Six countries you would not believe had a Jewish Prime Minister
Jewish involvement in politics is well documented – and Jews have risen to the Prime-Ministerial rank in several prominent nations with significant communities.These include France, Italy, Russia, Ukraine (currently) and Hungary.
But here are somewhat more surprising cases: Jews who became leaders of small nations. Some of which are very small communities.
Zigfrīds Anna Meierovics – Latvia
Zigfrīds Anna Meierovics was a Latvian politician and diplomat who served as the first Foreign Minister of Latvia from its independence until 1924 and again from December of the same year until his death. He also served two terms as the Prime Minister of Latvia. He was one of the founders of the Latvian Farmers’ Union, one of Latvia’s oldest political parties. Meierovics was born into the family of a Jewish doctor and his Latvian wife Anna, who died in childbirth.
Julius Vogel – New Zealand
Julius Vogel was the eighth Premier of New Zealand. His administration is best remembered for the issuing of bonds to fund railway construction and other public works. He was the first Jewish prime minister of New Zealand.
Vogel is also noteworthy as one of the few practicing Jewish prime ministers outside Israel. Since Vogel, two other New Zealanders of Jewish descent have held the premiership: Francis Bell, an Anglican who briefly became prime minister in May 1925; and John Key, New Zealand’s prime minister between 2008 and 2016 who was not religious despite attending synagogue as a child on occasion.
David Marshall – Singapore
David Saul Marshall was a Singaporean politician and lawyer who served as Singapore’s first Chief Minister from 1955 to 1956. He was the founder and president of the Workers’ Party of Singapore (WP). Marshall was instrumental in the negotiations that led to the independence of Malaya.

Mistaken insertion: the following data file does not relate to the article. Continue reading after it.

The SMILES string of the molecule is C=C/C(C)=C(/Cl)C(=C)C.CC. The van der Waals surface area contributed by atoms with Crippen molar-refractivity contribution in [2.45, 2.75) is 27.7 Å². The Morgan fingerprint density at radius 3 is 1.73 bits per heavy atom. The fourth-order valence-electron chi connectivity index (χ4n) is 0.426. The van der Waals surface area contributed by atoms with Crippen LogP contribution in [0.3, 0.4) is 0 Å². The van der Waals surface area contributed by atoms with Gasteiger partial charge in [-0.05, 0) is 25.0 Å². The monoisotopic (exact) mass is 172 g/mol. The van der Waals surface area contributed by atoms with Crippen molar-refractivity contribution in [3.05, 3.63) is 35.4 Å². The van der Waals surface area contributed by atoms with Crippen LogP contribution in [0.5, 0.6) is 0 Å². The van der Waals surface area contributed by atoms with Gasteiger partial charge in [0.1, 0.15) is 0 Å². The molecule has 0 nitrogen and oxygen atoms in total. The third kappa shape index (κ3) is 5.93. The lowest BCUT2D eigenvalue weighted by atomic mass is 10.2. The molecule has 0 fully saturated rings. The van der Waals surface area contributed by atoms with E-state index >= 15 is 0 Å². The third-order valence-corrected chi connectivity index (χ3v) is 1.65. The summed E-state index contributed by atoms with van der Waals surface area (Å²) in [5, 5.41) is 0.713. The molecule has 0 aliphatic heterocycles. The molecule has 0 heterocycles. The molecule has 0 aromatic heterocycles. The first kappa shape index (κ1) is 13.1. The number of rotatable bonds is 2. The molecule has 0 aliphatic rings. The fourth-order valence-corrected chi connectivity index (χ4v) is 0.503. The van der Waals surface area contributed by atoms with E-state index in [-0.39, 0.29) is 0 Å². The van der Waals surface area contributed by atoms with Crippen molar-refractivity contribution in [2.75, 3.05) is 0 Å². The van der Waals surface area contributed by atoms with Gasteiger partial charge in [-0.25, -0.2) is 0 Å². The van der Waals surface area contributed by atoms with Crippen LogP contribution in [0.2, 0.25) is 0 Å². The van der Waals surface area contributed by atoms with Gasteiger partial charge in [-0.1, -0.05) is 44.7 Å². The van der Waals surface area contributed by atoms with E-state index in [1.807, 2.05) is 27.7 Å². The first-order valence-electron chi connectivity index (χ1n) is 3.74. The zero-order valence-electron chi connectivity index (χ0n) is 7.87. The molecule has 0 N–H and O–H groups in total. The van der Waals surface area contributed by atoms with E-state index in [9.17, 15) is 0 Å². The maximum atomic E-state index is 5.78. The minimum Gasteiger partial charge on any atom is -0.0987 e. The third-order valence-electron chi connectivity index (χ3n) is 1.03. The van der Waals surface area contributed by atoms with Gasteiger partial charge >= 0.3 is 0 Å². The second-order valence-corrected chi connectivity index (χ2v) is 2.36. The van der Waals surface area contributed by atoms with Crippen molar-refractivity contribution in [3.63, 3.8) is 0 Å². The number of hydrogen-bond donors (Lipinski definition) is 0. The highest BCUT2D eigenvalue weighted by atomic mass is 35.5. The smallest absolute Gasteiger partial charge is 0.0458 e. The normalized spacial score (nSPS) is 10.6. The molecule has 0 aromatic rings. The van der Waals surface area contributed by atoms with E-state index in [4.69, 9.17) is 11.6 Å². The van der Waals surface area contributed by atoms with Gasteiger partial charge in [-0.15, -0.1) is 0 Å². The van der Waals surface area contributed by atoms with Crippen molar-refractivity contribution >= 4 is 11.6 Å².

Marshall was born in Singapore in 1908, into a Baghdadi Jewish family and he received a strict Orthodox Jewish upbringing.
Janet Rosenberg Jagan – Guyana
Janet Jagan was the first female President of Guyana, as well as the country’s first Jewish and first U.S.-born leader. Jagan was born to middle-class Jewish parents on the south side of Chicago, Illinois, on October 20, 1920. Her maternal grandparents, Adolph and Rosa Kronberg (née Appelbaum), were Jewish immigrants. Adolph immigrated to Chicago from Romania and Rosa came from Hungary.
She was awarded Guyana’s highest national award, the Order of Excellence, in 1993, and the UNESCO Mahatma Gandhi Gold Medal for Women’s Rights in 1998.
Yehude Simon – Peru
Yehude Simon Munaro is a Peruvian politician and former Prime Minister of Peru.
He was born in Lima to a family of Italian descent, Simon’s family moved to the city of Chiclayo to establish a shoe retail business.
On 11 June 1992 he was arrested along with other leaders of Patria Libre, and accused of being a subversive. Later that year he was sentenced by the judiciary to 20 years of imprisonment for the crime of “glorification of terrorism.”
During his eight and a half years in prison, human rights organizations, Amnesty International, some media and some opposition Peruvian politicians demanded that the Fujimori regime pardon him. After being cleared of all charges, Simon served as governor of the prosperous Lambayeque Region. On 14 October 2008, Simon was sworn in as President of the Peruvian Minister Cabinet, a position akin to that of a Prime Minister.
Joshua Hassan – Gibraltar
Joshua Abraham Hassan was a Gibraltarian politician, and first Mayor and Chief Minister of Gibraltar, serving four terms as Chief Minister for a total of over 20 years. He is seen as the key figure in the civil rights movement in Gibraltar, and played a key role in the creation of the territory’s institutions of self-government.
Born to a Sephardic Jewish family from Morocco and Menorca, he trained as a lawyer at Middle Temple and was called to the Bar of England and Wales in 1939. When World War II broke out, he volunteered as a gunner in the Gibraltar Defense Force and remained in Gibraltar when most of the civilian population had been evacuated and only a small number of Gibraltarians remained.